Of equal value are plans of roads,—public or private, —of bridges and of private estates.
These last are of special interest.
The history of Medford
is largely the history of her eminent men, whose lives have contributed so much to the making of her history; and perhaps there is no stronger desire of their descendants, or of citizens generally, than that of going to the houses in which they lived and tracing the acres they cultivated.
But in most cases these ancestral houses no longer exist, and the ancestral acres have been divided into several farms or cut up into house-lots.
I hope that there are those among your members who will give special attention to marking the exact bounds of the old farms, and the sites of the buildings on them.
These plans, of course, should be carefully preserved, and, if made, I venture the prediction that no part of your collection will be more assiduously examined, or with more grateful recognition of the value of the services of your society.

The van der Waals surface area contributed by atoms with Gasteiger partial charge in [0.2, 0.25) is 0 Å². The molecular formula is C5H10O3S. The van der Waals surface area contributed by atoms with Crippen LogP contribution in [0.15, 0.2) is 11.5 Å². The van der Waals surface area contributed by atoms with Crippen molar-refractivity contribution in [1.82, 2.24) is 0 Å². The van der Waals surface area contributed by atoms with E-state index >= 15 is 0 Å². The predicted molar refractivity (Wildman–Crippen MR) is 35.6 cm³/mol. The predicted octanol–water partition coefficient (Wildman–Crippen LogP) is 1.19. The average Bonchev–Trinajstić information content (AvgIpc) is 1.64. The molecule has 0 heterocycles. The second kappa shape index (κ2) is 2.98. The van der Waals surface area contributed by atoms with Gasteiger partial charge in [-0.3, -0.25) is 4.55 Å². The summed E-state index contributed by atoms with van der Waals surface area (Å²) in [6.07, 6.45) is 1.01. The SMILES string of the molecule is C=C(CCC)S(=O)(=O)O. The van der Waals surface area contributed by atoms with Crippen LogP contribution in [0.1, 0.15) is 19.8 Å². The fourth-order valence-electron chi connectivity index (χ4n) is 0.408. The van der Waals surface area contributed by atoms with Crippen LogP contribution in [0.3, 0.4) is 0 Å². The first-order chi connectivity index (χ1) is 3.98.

The local press is the receptacle of a vast amount of matter not only of present interest, but of great value to the future historian.
Its issues will of course find a willingly accorded place in your rooms.
I have been favorably impressed by a device of the late Dr. George H. Moore
, a historical writer of great excellence, and librarian of the New York Historical Society.
He collected not only one but two copies of local papers— one for binding and another for scrapping; and so that society has a series of newspaper scrap-books of the local press, covering many years, and containing in most convenient form for reference the matters which the historian seeks.
Some years ago a very intelligent citizen of a neighboring city, who had been long resident and participant in its affairs, from the time when it changed from an agricultural community into a prosperous town, ultimately to become a city, contributed to one of the papers a series of articles in which, with remarkable fulness and